Thursday, July 2, 2009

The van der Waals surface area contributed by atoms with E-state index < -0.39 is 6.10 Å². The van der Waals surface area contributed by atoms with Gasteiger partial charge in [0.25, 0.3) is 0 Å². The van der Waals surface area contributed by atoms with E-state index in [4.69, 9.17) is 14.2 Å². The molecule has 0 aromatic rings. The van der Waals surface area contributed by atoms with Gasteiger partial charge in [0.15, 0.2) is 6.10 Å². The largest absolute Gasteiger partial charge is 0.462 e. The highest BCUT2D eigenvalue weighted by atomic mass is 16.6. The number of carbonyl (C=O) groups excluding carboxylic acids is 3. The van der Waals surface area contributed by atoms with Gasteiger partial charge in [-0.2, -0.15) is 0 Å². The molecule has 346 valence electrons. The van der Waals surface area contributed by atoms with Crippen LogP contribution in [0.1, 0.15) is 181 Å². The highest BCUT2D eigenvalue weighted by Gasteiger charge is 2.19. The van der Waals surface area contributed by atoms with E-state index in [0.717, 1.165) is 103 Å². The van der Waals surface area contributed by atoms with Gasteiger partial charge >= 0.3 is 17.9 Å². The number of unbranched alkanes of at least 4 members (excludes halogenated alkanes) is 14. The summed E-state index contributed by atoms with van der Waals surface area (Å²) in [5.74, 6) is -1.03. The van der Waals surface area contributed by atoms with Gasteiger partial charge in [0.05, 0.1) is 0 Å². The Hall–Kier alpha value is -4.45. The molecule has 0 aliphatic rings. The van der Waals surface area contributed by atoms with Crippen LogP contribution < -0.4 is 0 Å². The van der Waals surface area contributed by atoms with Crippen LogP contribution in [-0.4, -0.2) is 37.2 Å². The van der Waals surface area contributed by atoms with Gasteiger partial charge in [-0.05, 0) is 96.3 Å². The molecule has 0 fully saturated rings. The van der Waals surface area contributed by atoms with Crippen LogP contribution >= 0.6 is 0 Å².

July 2, 2009 By Maria Jurua ON April 29, Dr. Chris Baryomunsi moved a motion in Parliament to prohibit female genital mutilation (FGM). A law that prohibits FGM is of obvious merit; it is part of a continuous process of the campaign to abolish the practice once and for all. Several countries around the world have outlawed FGM with explicit laws banning the practice. Currently, Guinea, Ghana, Djibouti, Burkina Faso, Central African Republic, Cote d'Ivoire, Tanzania, Togo, Senegal, US, Canada, Sweden, Norway, Australia, and the UK prohibit FGM. Genital mutilation represents gender-based violence and is a harmful traditional practice that violates women's rights to non-discrimination. Due to a series of possible short and long-term health effects, victims of FGM are denied fundamental human rights to life, freedom from torture, health, liberty and security of the person, privacy, religious freedom and freedom from discrimination. Girls subjected to the procedure are denied additional rights defined in the Constitution. The girls are also denied rights in the Universal Declaration of Human Rights, Convention on the Elimination of all Forms of Discrimination Against Women (CEDAW) and Convention on the Rights of the Child, agreements to which Uganda is signatory. Uganda's move to legislative action specifically addressing FGM places the country in line with its international obligations under numerous international treaties. Although Ugandan law includes provisions regarding grievous harm, maiming, unlawful wounding and freedom from harmful practices, it does not include an explicit ban on FGM. A national prohibition on FGM is the best way to ensure that individuals who force girls and women to undergo FGM will be adequately punished under the law. An explicit law banning FGM is essential because the current legal provisions have not been and are not likely to be employed to combat the practice. Specific legislation serves to extinguish any doubt within the general community as to the illegality of FGM, by officially stating that the practice of FGM will not be tolerated. This is of particular importance in Uganda given previous doubts as to the adequacy and clarity of the law that can be used under the Penal Code. Legislation can provide legal protection and support to women and children who wish to resist the practice within their communities. Legislative action is not, however, without its critics. Nevertheless, many of the arguments voiced against legislation merely support the provisions of relevant international instruments such as the Declaration on Violence Against Women (1993) that in order for legislation to be effective, it must be accompanied by a broad and inclusive strategy for community-based education and awareness-raising. What should the proposed law entail? Prosecuting and punishing FGM would not be effective unless the proposed specific law contained the following principles: - Provision of a specific offence of FGM. - Creation of an offence where FGM is done by a medical doctor or any other health worker. This will be able to cover cases where victims are taken to doctors to carry out FGM. - Provision of compensation by the offender to the victim for the costs and injuries. - Rejection of consent on behalf of the victim and belief, custom, ritual or tradition as valid defenses. This provision will be in line with a number of international agreements that discredit culture and tradition as valid defenses. - Protection to victims of FGM. - Provision of a role for civil society Organisations and other victim support agencies to victims of FGM. This is because non-governmental organisations (NGOs) like Law-Uganda and REACH programme have been highly proactive in seeking to protect girls from FGM. Consequently, these NGOs need to be adequately provided with resources to advocate for the implementation of the law. - Regulation of extra territorial jurisdiction in order to close all the loopholes of carrying out genital mutilation in other countries. Imposition of a duty to a member of the health worker, medical doctor or practitioner and community, who knows that any person has committed or intends to commit FGM, to report the matter to the Police or other authority for appropriate action. It should be noted that effective implementation of a specific law prohibiting FGM is closely linked to knowledge and attitudes of professionals about particular groups that practice FGM, the practice itself, its different types, as well as to their knowledge of the laws and child protection procedures to follow in case a girl is at risk. It is, therefore, Law-Uganda's fervent hope that the proposed law will not be a symbolic gesture, but will serve as a tool for child protection, community education and empowerment.